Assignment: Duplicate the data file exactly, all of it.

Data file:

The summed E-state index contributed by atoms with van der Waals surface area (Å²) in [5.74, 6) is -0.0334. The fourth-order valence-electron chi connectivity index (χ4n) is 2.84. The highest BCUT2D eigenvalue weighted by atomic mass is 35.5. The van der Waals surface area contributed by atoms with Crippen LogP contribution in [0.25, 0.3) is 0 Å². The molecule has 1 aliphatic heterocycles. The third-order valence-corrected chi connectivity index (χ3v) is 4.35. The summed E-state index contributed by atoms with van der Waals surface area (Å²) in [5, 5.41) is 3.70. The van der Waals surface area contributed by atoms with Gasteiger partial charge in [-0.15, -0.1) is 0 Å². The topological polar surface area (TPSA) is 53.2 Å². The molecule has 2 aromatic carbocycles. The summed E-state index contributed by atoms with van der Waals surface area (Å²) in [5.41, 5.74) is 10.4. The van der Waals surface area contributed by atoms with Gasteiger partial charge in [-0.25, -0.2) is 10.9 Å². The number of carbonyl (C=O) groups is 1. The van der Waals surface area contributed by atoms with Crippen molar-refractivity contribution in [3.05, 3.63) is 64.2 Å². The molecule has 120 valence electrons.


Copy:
The summed E-state index contributed by atoms with van der Waals surface area (Å²) in [5.74, 6) is -0.0334. The fourth-order valence-electron chi connectivity index (χ4n) is 2.84. The highest BCUT2D eigenvalue weighted by atomic mass is 35.5. The van der Waals surface area contributed by atoms with Crippen LogP contribution in [0.25, 0.3) is 0 Å². The molecule has 1 aliphatic heterocycles. The third-order valence-corrected chi connectivity index (χ3v) is 4.35. The summed E-state index contributed by atoms with van der Waals surface area (Å²) in [5, 5.41) is 3.70. The van der Waals surface area contributed by atoms with Gasteiger partial charge in [-0.15, -0.1) is 0 Å². The topological polar surface area (TPSA) is 53.2 Å². The molecule has 2 aromatic carbocycles. The summed E-state index contributed by atoms with van der Waals surface area (Å²) in [5.41, 5.74) is 10.4. The van der Waals surface area contributed by atoms with Gasteiger partial charge in [-0.25, -0.2) is 10.9 Å². The number of carbonyl (C=O) groups is 1. The van der Waals surface area contributed by atoms with Crippen molar-refractivity contribution in [3.05, 3.63) is 64.2 Å². The molecule has 120 valence electrons.